The Scarlet Letter

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The aspect of Nature in Nathaniel Hawthorne’s The Scarlet Letter seems to have been characterized to readers with a mixed blessing. In other words, Nature shows its power to both heal as well as harm various characters throughout the text. The Scarlet Letter highlights Nature's complexity by showing that the Puritan idea of Nature as an entirely evil force is a naive misconception. The text reveals the beneficial attributes of Nature that the Puritans overlook or fear. Conversely, the text shows that aspects of Nature that help mankind also harm him. The duality and complexity of Nature mirrors the complex inner feelings and dual nature of the book's characters. Nature represents the paradoxical juxtaposition of both good and evil in man,…show more content…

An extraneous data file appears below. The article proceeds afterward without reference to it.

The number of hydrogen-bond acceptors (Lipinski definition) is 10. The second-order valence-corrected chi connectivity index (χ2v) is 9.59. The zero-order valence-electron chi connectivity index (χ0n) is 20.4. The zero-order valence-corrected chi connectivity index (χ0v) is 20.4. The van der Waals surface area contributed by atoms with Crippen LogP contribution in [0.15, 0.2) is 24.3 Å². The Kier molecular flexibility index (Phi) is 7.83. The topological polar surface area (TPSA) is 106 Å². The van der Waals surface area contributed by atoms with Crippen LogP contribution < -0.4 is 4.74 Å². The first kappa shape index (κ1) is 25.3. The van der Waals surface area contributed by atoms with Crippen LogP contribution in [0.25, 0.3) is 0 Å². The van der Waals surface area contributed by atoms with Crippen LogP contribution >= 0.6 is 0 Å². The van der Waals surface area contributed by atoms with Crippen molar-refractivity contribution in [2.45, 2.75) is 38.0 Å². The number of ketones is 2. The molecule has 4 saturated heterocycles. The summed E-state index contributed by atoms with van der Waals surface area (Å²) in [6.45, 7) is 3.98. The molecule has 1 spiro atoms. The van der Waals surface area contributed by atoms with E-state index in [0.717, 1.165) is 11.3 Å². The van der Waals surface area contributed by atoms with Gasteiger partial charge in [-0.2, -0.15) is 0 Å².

It represents freedom from oppressive, dank, decaying ideas and institutions. By using metaphors that compare Nature to freedom, Hawthorne highlights the positive side of Nature and reveals Nature's ability to provide relief and release. Significantly, Dimmesdale does not repeat the experience of release until he is in the forest again. The forest, as a representative of nature, lets Dimmesdale out of his self-imposed isolation, and the isolation of the Puritan community. While surrounded by Nature he experiences the "exhilarating effect" of "breathing [a] wild, free atmosphere"(198). The feeling affects him as though he were "a prisoner just escaped from the dungeon of his own heart"(198). Nature provides him with relief and comfort from the oppressive Puritan society of Salem, as well as from the burden of his guilt. Since Nature is "an unredeemed, unchristianized, lawless region"(198), Dimmesdale can temporarily distance himself from his ties to society and the guilt those ties impose upon him. In this way, Nature acts as a place for Dimmesdale to air out his true self, to feel release, and to sense the presence of a world outside himself and outside of Salem. Nature similarly provides Hester with a sense of freedom from the oppression of society. Being surrounded by the sea rather than the town, she distances herself from the oppressive societal influences of Salem. This distance allows her to

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